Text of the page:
- Fever (greater than 38.6°C or 101.5°F)
- Severe headache
- Muscle pain
- Abdominal (stomach) pain
- Unexplained hemorrhage (bleeding or bruising)
Symptoms may appear anywhere from 2 to 21 days after exposure to
Ebola, but the average is 8 to 10 days.
Recovery from Ebola depends on good supportive clinical care and
the patient's immune response. People who recover from Ebola
infection develop antibodies that last for at least 10 years.
When an infection does occur in humans, the virus can be spread
in several ways to others. Ebola is spread through direct contact
(through broken skin or mucous membranes in, for example, the eyes,
nose, or mouth) with
- blood or body fluids (including but not limited to urine,
saliva, sweat, feces, vomit, breast milk, and semen) of a person
who is sick with Ebola
- objects (like needles and syringes) that have been contaminated
with the virus
- infected animals
- Ebola is not spread through the air or by water, or in general,
by food. However, in Africa, Ebola may be spread as a result of
handling bushmeat (wild animals hunted for food) and contact with
infected bats. There is no evidence that mosquitos or other insects
can transmit Ebola virus. Only mammals (for example, humans, bats,
monkeys, and apes) have shown the ability to become infected with
and spread Ebola virus.
Healthcare providers caring for Ebola patients and the family
and friends in close contact with Ebola patients are at the highest
risk of getting sick because they may come in contact with infected
blood or body fluids of sick patients.
During outbreaks of Ebola, the disease can spread quickly within
healthcare settings (such as a clinic or hospital). Exposure to
Ebola can occur in healthcare settings where hospital staff are not
wearing appropriate protective equipment, including masks, gowns,
and gloves and eye protection.
Once someone recovers from Ebola, they can no longer spread the
virus. However, Ebola virus has been found in semen for up to 3
months. People who recover from Ebola are advised to abstain from
sex or use condoms for 3 months.
Infection Prevention and Control Recommendations for
Hospitalized Patients with Known or Suspected Ebola Virus Disease
in U.S. Hospital
Standard, contact, and droplet precautions are recommended for
management of hospitalized patients with known or suspected Ebola
How do I protect myself against Ebola?
If you must travel to an area affected by the 2014 Ebola
outbreak, protect yourself by doing the following:
- Wash hands frequently or use an alcohol-based hand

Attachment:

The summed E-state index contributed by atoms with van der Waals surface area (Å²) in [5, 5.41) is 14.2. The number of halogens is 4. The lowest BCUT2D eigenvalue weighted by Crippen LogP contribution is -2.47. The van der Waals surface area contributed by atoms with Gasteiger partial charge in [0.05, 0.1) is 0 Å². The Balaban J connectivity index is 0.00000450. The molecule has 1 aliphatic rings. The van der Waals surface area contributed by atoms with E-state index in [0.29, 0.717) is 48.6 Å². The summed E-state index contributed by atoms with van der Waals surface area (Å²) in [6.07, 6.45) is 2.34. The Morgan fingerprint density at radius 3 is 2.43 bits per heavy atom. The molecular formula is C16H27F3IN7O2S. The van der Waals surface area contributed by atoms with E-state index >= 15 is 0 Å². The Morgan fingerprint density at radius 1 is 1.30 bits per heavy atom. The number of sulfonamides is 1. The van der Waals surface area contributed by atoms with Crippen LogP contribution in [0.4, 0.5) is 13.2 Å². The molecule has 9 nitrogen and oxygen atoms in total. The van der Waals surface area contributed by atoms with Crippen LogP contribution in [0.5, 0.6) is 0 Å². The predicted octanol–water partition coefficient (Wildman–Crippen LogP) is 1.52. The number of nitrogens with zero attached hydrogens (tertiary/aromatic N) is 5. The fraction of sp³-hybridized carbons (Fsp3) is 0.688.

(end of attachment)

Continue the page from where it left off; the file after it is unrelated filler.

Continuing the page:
- Avoid contact with blood and body fluids of any person,
particularly someone who is sick.
- Do not handle items that may have come in contact with an
infected person's blood or body fluids.
- Do not touch the body of someone who has died from Ebola.
- Do not touch bats and nonhuman primates or their blood and
fluids and do not touch or eat raw meat prepared from these
- Avoid hospitals in West Africa where Ebola patients are being
treated. The U.S. Embassy or consulate is often able to provide
advice on medical facilities.
- Seek medical care immediately if you develop fever (temperature
of 101.5°F/ 38.6°C) and any of the other following symptoms:
headache, muscle pain, diarrhea, vomiting, stomach pain, or
unexplained bruising or bleeding.
- Limit your contact with other people until and when you go to
the doctor. Do not travel anywhere else besides a healthcare
For general information about Ebola, please use the
This information was obtained from the CDC website.
Wednesday November 12, 2014
You medical record is worth 10 times more to hackers than your
credit. The attachment below contains an article from the New York
Daily News that provides information on how cyber criminals are
breaking into healthcare computer networks to steal the personal
information of patients.
Click here to read more.
Monday December 1, 2014
Recently, the Gallagher Risk Management Services Claims
Department has seen an increase in allegations relating to a
facility's negligent hiring, training, and supervision of its
employees. Claims relating to the hiring, training, and
supervision of employees are often tied to incidents where an
employee of a facility has been accused of abuse / neglect of a
resident and terminated. While there is no requirement to
perform intermittent background checks, running a background check
once a year for every employee could potentially reduce the